The sell-off is an overreaction, Ray says. After all, ChatGPT has its own bugs to work out: “Many users have reported receiving false answers presented as facts from ChatGPT, making it an unreliable source for research.”

That’s just the nature of the technology in its present state, Ray says: “Since these AI platforms are designed to carry out a human conversation, they will talk about a topic and fill in the blanks if there is missing information.”

[In other words, AI chatbots can be bull**** artists, the same way corporate CEOs are trained to be.]

“And because the AI is so good at mimicking natural-sounding conversation,” Ray says, “the false information isn’t always immediately recognizable if you aren’t already deeply familiar with the topic in discussion.”

And so Google will release Bard to the general public whenever Google believes it’s ready for prime time — “when Google is confident that the quality of the answers the AI provides is finely tuned and beneficial to the overall experience.”

The final 2022 numbers are in: Central banks accumulated gold at a record pace during 2022… and all previous records look puny by comparison.

We already knew from World Gold Council figures that 2022 would set a record based on just the first three quarters of the year. The final-year total is 1,136 metric tons — worth about $70 billion at current prices. No other year comes close.


On the whole, central banks have been accumulating gold every year since 2010… but by now it’s obvious that last year’s record buying was spurred by Western sanctions against Russia.

As the London Telegraph put it in December, “Officials in many countries outside the West are rethinking their foreign currency reserves after the sanctions meant Russia’s central bank lost the use of its war chest, hampering its ability to protect the ruble and its banking system.”

In most cases it’s not possible to identify the specific buyers — but in November Bloomberg said the biggest buyers are likely China, Russia, major oil exporters and possibly India.

Once more, a reminder from Paradigm’s macro maven Jim Rickards. This central bank buying will in time translate to “much higher gold prices — because gold is the only alternative to dollars or other currencies such as the euro that can be weaponized” against other countries.

The “decoupling” of the U.S. and Chinese economies is on hold long enough for a Chinese tech firm to go public on the Nasdaq.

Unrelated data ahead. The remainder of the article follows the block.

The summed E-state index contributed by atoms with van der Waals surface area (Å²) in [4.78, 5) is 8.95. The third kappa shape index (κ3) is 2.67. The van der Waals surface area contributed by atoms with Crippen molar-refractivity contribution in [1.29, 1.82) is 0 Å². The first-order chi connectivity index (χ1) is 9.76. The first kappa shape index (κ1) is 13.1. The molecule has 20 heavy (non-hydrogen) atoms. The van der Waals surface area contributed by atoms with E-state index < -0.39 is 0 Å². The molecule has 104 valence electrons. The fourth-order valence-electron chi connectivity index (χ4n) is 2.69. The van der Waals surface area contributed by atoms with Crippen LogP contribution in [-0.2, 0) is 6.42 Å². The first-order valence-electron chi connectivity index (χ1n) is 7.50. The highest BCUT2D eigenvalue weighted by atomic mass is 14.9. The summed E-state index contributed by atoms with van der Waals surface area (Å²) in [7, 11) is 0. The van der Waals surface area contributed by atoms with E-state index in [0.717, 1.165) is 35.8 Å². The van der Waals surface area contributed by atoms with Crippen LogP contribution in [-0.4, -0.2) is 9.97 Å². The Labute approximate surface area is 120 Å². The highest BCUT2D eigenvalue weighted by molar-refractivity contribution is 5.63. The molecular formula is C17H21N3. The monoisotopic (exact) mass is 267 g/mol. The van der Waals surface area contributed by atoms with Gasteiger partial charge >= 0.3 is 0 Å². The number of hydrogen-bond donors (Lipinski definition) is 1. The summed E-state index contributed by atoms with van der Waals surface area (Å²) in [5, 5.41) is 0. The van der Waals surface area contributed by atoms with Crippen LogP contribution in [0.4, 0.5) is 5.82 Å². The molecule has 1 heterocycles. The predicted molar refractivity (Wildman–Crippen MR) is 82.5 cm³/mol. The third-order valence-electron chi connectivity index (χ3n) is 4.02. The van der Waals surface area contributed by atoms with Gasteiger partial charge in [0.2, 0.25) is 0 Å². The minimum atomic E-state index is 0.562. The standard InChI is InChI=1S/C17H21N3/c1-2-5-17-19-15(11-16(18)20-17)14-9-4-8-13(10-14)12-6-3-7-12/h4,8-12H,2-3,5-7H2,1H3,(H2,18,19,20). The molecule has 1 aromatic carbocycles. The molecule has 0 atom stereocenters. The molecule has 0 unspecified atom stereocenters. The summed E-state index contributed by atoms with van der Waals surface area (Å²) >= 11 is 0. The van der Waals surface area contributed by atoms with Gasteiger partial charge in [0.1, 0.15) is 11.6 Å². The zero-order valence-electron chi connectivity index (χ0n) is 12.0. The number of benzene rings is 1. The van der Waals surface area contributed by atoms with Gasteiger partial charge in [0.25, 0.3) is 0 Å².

From the Financial Times: “Hesai Technology, which supplies laser-based sensors to carmakers and autonomous driving companies, on Wednesday raised $190 million from investors — more than it had originally planned — in an initial public offering on the Nasdaq stock exchange that valued it at around $2.4 billion.”

It’s the biggest Chinese IPO in the United States since 2021. For the moment, more than 200 Chinese companies remain listed on U.S. exchanges.

On a related note, it’s worth a brief mention that despite all the rising trade barriers between Washington and Beijing, U.S.-China trade totaled $691 billion in 2022 — exceeding the previous record set in 2018.

Weird fact of the day: The U.S. Justice Department owns something like 6.3% of Robinhood, the brokerage app that’s hot with the millennial-and-younger crowd.

That’s because when the crypto exchange FTX went under in November, the feds seized 55.3 million shares owned by FTX co-founder Sam Bankman-Fried.

Uncomfortable, to be sure: Imagine if DOJ sought seats on Robinhood’s board. Heh…

And so HOOD management has opened talks with DOJ to buy back those shares. The only hitch is that ownership of those shares is hotly contested: SBF himself still claims ownership, along with units of FTX and the now-bankrupt crypto lender BlockFi. This mess might not be resolved for years

“I was surprised to hear about the NANC and KRUZ ETFs,” a reader writes after yesterday’s edition.

“Talk about blatantly thumbing your nose at the law and the general public. Martha Stewart goes to prison and Pelosi gets lauded as an astute investor — what’s wrong with this picture?”

Finally, a sharp-eyed reader calls out a factual flub — “a jaw dropper,” he says. “To think no one caught it, even with million and trillion in the same sentence…”

Herewith the offending passage: “Facebook used to be part of a Big Five, but under Mark Zuckerberg’s reinvention as ‘Meta’ the company’s market cap has shriveled to under $400 million, while the other four are still trillion-dollar companies or bigger.”

Back to our reader: “That was a week ago, but orders of magnitude don’t change that fast. This morning (Feb. 7) Nasdaq shows Meta’s market cap at $491 billion. … Pretty good for a company whose name is one small typo away from being ‘Meat.’”

The 5: Nostra culpa. It happens once in blue moon: I’ll say million when I mean billion (or something similar), and it slips through The 5’s rigorous editing regime.

But I’ll put up our record against anyone else in the business on this score — to whatever extent it’s measurable — and I’m pretty sure we’d come out as the most error-free.

Meanwhile, the broader point still stands: Despite META’s massive 19% one-day jump last week, it’s still a pygmy compared with its erstwhile Big Five compatriots.

Checking our screens today, its market cap remains under $500 billion (with a “b”!) while Amazon is still over a trillion… Alphabet is still at $1.2 trillion despite the Bard boo-boo… and Apple is worth $2.4 trillion. Formidable…

Best regards,

Dave Gonigam




Dave Gonigam
The 5 Min. Forecast



Dave Gonigam

Dave Gonigam

Dave Gonigam has been managing editor of The 5 Min. Forecast since September 2010. Before joining the research and writing team at Agora Financial in 2007, he worked for 20 years as an Emmy award-winning television news producer.